The Confederation Of British Industry’s director general, John Cridland, has told UK newspaper The Independent that “Nobody is going to play a game by a spotty nerd”.
The government’s current education scheme is STEM (Science, Technology, Engineering and Maths) but John Cridland wants the government to modify it to STEAM (Science, Technology, Engineering, Arts and Maths). This is where gaming came up in the interview.
“One of the biggest growth industries in Britain today is the computer games industry,” Cridland told the newspaper. “We need extra coders – dozens and dozens of them but nobody is going to play a game designed by a spotty nerd. We need people with artistic flair.”
The statement is something of a double edged sword. While it’s great that the Arts are finally being pushed for Education – which I certainly would have benefited from at school – his statement that “Nobody is going to play a game by a spotty nerd” is kind of infuriating, and betrays his lack of familiarity with the past time. Video games aren’t just made by people who fir the stereotypical view of a gamer. They’re made by women, by disabled people, by people of all sizes, shapes and colors. And many of those people are artists, actors, and musicians.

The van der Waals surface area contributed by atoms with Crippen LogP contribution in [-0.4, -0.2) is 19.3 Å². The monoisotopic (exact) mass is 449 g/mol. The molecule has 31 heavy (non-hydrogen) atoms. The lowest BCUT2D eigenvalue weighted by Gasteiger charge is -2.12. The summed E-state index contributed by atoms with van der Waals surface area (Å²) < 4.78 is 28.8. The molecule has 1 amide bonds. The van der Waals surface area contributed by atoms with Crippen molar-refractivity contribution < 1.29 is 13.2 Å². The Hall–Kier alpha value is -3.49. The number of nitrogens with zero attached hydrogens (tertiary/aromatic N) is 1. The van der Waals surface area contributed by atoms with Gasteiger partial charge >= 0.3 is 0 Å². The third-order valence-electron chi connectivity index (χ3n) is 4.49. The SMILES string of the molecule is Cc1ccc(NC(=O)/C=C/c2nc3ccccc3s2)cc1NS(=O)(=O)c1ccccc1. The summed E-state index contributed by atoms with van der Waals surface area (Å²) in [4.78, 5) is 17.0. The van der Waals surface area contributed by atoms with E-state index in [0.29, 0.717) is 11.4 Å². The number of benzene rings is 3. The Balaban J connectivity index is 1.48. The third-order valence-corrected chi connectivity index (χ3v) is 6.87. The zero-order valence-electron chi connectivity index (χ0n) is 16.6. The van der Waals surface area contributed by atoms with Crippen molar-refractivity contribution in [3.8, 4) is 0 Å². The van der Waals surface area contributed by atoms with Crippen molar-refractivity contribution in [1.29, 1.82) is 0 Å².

Simply put, the Arts already have a strong place in the Games industry, with artists and coders working alongside each other to produce the games we all know and love. That Cridland doesn’t seem to acknowledge that fact is rather telling. Perhaps next time he should make an effort to learn more about an industry before he presumes to know the kind of people who work in it.
Still, it’s good to see that business chiefs are at least starting to realize how the UK games industry benefits the wider economy. Now they just need to start doing more to support it.